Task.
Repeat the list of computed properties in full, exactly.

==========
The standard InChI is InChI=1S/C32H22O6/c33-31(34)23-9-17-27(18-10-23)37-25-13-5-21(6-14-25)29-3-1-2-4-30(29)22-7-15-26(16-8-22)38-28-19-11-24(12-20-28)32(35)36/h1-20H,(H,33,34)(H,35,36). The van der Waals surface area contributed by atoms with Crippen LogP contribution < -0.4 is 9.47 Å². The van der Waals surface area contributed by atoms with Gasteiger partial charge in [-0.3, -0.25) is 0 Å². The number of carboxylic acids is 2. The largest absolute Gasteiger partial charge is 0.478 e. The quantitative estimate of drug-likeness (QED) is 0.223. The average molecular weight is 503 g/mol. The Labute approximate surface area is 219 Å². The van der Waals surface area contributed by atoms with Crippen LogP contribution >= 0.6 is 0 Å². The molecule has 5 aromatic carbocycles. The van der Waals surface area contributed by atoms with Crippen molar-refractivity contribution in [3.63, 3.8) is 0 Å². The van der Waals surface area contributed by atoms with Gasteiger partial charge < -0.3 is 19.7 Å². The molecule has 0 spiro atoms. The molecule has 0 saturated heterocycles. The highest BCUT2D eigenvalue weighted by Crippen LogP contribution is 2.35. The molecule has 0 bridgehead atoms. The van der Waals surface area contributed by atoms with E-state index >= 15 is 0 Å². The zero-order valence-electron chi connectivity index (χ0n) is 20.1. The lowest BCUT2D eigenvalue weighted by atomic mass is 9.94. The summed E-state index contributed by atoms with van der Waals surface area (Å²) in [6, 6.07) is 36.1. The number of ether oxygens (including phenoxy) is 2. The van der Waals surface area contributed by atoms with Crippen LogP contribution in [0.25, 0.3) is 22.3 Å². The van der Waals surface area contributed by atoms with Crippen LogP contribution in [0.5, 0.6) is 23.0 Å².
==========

The standard InChI is InChI=1S/C32H22O6/c33-31(34)23-9-17-27(18-10-23)37-25-13-5-21(6-14-25)29-3-1-2-4-30(29)22-7-15-26(16-8-22)38-28-19-11-24(12-20-28)32(35)36/h1-20H,(H,33,34)(H,35,36). The van der Waals surface area contributed by atoms with Crippen LogP contribution < -0.4 is 9.47 Å². The van der Waals surface area contributed by atoms with Gasteiger partial charge in [-0.3, -0.25) is 0 Å². The number of carboxylic acids is 2. The largest absolute Gasteiger partial charge is 0.478 e. The quantitative estimate of drug-likeness (QED) is 0.223. The average molecular weight is 503 g/mol. The Labute approximate surface area is 219 Å². The van der Waals surface area contributed by atoms with Crippen LogP contribution >= 0.6 is 0 Å². The molecule has 5 aromatic carbocycles. The van der Waals surface area contributed by atoms with Crippen molar-refractivity contribution in [3.63, 3.8) is 0 Å². The van der Waals surface area contributed by atoms with Gasteiger partial charge < -0.3 is 19.7 Å². The molecule has 0 spiro atoms. The molecule has 0 saturated heterocycles. The highest BCUT2D eigenvalue weighted by Crippen LogP contribution is 2.35. The molecule has 0 bridgehead atoms. The van der Waals surface area contributed by atoms with E-state index >= 15 is 0 Å². The zero-order valence-electron chi connectivity index (χ0n) is 20.1. The lowest BCUT2D eigenvalue weighted by atomic mass is 9.94. The summed E-state index contributed by atoms with van der Waals surface area (Å²) in [6, 6.07) is 36.1. The number of ether oxygens (including phenoxy) is 2. The van der Waals surface area contributed by atoms with Crippen LogP contribution in [0.25, 0.3) is 22.3 Å². The van der Waals surface area contributed by atoms with Crippen LogP contribution in [0.5, 0.6) is 23.0 Å².